Use this URL to cite or link to this record in EThOS: https://ethos.bl.uk/OrderDetails.do?uin=uk.bl.ethos.786252
Title: Understanding the origins of strong multivalent cooperativity
Author: Gruebner, Isabell
ISNI:       0000 0004 7971 7193
Awarding Body: University of Oxford
Current Institution: University of Oxford
Date of Award: 2019
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Abstract:
This thesis presents a combined experimental and computational evaluation of chelate cooperativity. The principal result from the thesis is that host-guest design cannot be limited to chemical intuition. By using a combination of theoretical approaches, we determined a procedure for a qualitative prediction of chelate cooperativity. Chapter 1 briefly reviews the concepts of supramolecular chemistry and cooperativity, its different types and presents experimental methods used to quantify cooperativity. In Chapter 2, host-guest are designed to probe different influences on chelate cooperativity. The synthesis of the studied host-guest library is presented. In Chapter 3 we show whether cooperativity can be predicted based on simple molecular structures. Therefore, we determined binding constants for the selected systems and compared the chelate cooperativity strength qualitative and quantitative. Our conclusion is that even systems only exhibiting chelate cooperativity are too complex to base cooperativity prediction exclusively on molecular structure. In Chapter 4, the cooperativity study of the presented host-guest systems is extended and contributions of entropy and enthalpy on chelate cooperativity are separated. The results have shown that the intramolecular process is driven by favourable entropy, but additional factors such as solvation lead to entropy-enthalpy compensation. In Chapter 5, computational results on the prediction of effective molarities and cooperativity strength are presented. A benchmark compares different methods on the evaluation of supramolecular systems. The results have shown that theoretical methods allow a qualitative prediction of chelate cooperativity strength. A comparison of different solvation models revealed a procedure to reproduce experimental results.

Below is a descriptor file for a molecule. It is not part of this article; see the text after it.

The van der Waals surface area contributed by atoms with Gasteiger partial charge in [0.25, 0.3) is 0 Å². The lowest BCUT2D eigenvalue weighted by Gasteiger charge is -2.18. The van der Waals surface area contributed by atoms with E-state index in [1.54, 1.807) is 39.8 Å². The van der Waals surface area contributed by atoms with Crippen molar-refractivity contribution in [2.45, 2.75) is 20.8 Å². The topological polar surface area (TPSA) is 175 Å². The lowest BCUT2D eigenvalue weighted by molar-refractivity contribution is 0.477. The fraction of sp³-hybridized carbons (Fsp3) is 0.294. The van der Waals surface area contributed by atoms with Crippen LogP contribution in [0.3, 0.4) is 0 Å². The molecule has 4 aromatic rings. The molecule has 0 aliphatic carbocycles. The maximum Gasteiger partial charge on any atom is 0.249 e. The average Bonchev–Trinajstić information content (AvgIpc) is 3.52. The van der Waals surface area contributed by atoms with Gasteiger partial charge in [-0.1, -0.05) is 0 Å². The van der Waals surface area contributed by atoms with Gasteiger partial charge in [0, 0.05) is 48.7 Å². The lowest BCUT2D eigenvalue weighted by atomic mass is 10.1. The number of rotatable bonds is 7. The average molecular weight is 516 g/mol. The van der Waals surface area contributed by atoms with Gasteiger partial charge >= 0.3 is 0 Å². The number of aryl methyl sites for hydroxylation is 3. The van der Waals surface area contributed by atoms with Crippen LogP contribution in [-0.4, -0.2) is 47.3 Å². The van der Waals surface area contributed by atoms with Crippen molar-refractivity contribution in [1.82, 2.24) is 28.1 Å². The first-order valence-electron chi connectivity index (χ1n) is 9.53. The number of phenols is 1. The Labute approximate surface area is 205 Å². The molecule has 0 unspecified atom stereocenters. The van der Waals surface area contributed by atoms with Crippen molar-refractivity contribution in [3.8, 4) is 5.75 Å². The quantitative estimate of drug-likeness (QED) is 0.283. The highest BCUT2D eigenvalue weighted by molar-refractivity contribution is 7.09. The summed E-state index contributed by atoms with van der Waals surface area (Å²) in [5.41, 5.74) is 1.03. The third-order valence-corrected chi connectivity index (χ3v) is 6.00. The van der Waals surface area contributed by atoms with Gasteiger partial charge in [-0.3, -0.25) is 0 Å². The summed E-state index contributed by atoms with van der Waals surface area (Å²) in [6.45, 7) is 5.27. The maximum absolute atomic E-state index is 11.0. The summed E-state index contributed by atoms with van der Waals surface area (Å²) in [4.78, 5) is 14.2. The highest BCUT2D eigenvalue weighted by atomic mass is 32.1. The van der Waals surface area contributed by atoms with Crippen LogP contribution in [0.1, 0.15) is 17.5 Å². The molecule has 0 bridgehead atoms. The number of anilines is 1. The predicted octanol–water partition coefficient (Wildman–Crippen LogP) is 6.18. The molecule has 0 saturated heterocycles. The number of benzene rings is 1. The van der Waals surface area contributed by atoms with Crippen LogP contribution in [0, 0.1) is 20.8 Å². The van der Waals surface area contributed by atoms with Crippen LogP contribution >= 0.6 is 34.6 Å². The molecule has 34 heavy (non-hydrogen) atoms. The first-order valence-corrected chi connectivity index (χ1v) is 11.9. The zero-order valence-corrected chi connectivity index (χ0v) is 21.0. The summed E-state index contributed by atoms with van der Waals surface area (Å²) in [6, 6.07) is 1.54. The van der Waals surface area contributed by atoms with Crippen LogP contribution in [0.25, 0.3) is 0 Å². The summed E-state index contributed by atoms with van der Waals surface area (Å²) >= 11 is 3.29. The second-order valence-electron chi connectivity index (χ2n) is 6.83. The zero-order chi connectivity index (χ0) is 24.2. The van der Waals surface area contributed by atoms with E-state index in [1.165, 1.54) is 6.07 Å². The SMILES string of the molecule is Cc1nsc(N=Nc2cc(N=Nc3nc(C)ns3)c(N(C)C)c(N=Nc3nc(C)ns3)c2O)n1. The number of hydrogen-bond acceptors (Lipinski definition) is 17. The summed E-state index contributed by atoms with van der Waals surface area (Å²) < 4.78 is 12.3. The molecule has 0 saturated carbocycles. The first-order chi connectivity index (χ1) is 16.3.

Supervisor: Anderson, Harry L. Sponsor: Marie-Curie MULTI-APP
Qualification Name: Thesis (Ph.D.) Qualification Level: Doctoral
EThOS ID: uk.bl.ethos.786252  DOI: Not available
Keywords: Supramolecular chemistry
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